March 2013 Archives

What does this PHP print?

Via this blog entry which I'm sure some of you have seen before, the following PHP prints "horse".

  $arg = 'T';                                                                                                                
  $vehicle = ( ( $arg == 'B' ) ? 'bus' :
               ( $arg == 'A' ) ? 'airplane' :
               ( $arg == 'T' ) ? 'train' :
               ( $arg == 'C' ) ? 'car' :
               ( $arg == 'H' ) ? 'horse' :
               'feet' );
  echo $vehicle;

No fun shooting fish (or a horse) in a barrel, but wow. Just wow.

Better reporting for your test suite

It's very poorly documented, but Test::Class::Moose also has reporting built in.

Here's how diag() all test classes from slowest to fastest, with time information:

use Test::Most;
use Test::Class::Moose::Load 't/lib';    # assumes your T:C:M tests are here

my $test_suite = Test::Class::Moose->new;

my $report = $test_suite->test_reporting;

# sort from slowest to fastest
my @classes =
  sort { $b->time->real <=> $a->time->real } $report->all_test_classes;
foreach my $class (@classes) {
    my $name = $class->name;
    my $duration = $class->time->duration; # a human-readable version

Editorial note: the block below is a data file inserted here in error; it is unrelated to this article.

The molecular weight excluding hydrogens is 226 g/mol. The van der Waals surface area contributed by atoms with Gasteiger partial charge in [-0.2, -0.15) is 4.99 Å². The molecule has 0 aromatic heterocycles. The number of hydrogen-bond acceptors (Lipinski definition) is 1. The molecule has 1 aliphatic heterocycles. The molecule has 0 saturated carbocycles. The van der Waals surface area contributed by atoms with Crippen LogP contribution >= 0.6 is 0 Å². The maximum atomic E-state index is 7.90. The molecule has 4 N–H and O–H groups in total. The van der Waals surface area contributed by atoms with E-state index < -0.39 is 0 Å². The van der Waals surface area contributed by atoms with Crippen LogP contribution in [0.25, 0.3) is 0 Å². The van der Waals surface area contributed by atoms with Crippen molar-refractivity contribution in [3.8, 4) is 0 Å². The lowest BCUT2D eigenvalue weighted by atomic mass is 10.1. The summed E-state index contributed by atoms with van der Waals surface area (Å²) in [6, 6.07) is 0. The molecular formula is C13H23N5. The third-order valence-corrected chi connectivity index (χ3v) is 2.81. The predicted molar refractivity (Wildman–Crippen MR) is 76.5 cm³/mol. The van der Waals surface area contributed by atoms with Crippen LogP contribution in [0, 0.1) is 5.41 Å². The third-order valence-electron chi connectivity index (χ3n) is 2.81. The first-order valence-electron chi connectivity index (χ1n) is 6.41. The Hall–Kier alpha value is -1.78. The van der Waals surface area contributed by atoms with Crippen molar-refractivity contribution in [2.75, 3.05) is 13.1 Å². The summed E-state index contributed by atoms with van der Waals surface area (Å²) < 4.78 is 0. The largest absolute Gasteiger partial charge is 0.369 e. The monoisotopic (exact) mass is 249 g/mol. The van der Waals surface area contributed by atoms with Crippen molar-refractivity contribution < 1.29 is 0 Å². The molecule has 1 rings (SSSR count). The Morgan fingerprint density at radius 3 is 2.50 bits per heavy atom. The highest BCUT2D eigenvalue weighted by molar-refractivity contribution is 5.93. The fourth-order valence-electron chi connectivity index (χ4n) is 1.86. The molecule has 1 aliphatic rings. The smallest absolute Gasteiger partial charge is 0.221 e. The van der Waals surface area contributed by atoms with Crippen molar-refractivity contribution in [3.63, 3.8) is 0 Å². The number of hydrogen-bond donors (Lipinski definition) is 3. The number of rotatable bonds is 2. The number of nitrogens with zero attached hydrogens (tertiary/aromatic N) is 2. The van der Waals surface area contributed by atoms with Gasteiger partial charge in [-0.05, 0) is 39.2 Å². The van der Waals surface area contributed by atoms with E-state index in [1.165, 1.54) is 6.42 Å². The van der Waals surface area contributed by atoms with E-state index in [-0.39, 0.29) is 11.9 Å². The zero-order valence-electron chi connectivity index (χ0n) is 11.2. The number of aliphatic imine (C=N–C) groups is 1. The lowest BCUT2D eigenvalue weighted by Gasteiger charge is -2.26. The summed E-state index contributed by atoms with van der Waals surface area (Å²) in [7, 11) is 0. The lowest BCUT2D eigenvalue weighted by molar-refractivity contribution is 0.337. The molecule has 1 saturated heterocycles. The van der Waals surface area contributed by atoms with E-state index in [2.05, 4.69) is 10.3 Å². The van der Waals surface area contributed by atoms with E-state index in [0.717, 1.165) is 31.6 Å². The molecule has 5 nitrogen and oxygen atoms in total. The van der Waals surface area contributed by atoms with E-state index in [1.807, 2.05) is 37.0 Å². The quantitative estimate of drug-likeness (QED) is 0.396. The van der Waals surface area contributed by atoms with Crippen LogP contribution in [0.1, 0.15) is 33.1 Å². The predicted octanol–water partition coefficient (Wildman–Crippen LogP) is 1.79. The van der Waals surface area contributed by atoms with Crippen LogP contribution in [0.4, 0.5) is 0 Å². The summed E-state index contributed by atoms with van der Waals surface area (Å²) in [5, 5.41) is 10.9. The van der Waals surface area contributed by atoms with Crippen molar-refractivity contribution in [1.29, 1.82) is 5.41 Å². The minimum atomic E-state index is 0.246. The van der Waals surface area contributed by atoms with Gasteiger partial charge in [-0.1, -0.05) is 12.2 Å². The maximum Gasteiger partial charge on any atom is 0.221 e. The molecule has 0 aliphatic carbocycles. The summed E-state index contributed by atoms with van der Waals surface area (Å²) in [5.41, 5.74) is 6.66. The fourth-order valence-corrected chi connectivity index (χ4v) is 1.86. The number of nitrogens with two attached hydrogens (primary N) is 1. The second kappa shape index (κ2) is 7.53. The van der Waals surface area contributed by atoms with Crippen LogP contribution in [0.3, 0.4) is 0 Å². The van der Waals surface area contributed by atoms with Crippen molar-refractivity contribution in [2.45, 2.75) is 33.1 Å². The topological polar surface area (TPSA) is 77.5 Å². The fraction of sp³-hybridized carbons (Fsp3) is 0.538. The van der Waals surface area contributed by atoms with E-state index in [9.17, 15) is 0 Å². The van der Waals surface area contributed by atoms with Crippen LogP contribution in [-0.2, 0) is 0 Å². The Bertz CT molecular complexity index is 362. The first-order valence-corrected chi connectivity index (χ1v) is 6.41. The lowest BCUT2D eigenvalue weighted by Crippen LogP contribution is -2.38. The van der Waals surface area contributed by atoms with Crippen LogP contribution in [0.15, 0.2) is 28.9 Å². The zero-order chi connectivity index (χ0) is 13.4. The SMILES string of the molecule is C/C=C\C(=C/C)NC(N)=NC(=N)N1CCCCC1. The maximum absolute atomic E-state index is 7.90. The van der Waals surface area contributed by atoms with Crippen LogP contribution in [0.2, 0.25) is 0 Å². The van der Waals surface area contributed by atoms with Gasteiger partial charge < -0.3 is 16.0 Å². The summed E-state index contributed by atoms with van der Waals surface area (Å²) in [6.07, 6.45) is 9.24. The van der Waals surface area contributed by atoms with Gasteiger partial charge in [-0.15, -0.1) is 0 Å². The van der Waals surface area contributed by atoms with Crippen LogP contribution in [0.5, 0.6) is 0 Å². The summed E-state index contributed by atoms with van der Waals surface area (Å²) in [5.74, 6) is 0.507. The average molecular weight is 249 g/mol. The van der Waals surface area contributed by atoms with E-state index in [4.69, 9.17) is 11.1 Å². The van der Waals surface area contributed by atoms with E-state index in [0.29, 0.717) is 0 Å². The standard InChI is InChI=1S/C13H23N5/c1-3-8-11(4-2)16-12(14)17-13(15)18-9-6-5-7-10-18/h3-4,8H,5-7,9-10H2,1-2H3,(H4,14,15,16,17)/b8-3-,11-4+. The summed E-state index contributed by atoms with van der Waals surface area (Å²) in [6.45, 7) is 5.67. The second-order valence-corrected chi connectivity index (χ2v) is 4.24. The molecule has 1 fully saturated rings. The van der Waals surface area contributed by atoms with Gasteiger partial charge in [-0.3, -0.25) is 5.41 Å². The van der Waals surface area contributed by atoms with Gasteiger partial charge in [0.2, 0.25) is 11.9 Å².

diag "$name runtime: $duration";                                                                                                       

You can do that at a test method level, too. Plus, the time is broken down into system, user, and real time.

Using Roles with Test::Class::Moose

Note: this post assumes you have Test::Class::Moose version 0.06 or higher (on its way to the CPAN now).

By now you may have heard of Test::Class::Moose. I wrote this to solve a need that many people have: they want the awesomeness of Test::Class, but the modern OO facilities of Moose.

Test::Class::Moose isn't for testing Moose classes, it's for testing anything you would have previously used Test::Class for, except that now you get Moosy (Moosee? Moosey?) goodness to go with it. I'll be attending YAPC::NA 2013 in Austin and I've pitched a Test::Class::Moose talk and, even if it doesn't get accepted, I figured I should at least write the slides. One of my most common uses cases (and and itch I always rescratch whenever I use Test::Class, Test::Class::Most or, now, Test::Class::Moose) caused one of my slides to have too much code.

So now it's fixed, released to the CPAN, and available for everyone to tell me it's "too magical" (a complaint I've heard in the past). Here's the problem and how I solved it.

Discoverable tests and creating testing standards

I like writing code. I like writing tests. I don't like:

  • Trying to figure out where the tests are
  • Writing boilerplate
  • Finding yet another package without tests

That last one is particularly vexing when you discover that your code is failing because another package doesn't load, but it doesn't have tests. So I fixed that.

Some of what follows is a repeat of things written in previous posts, but it's important enough that it bears repeating.

About Ovid

user-pic Have Perl; Will Travel. Freelance Perl/Testing/Agile consultant. Photo by Warning: that site is not safe for work. The photographer is a good friend of mine, though, and it's appropriate to credit his work.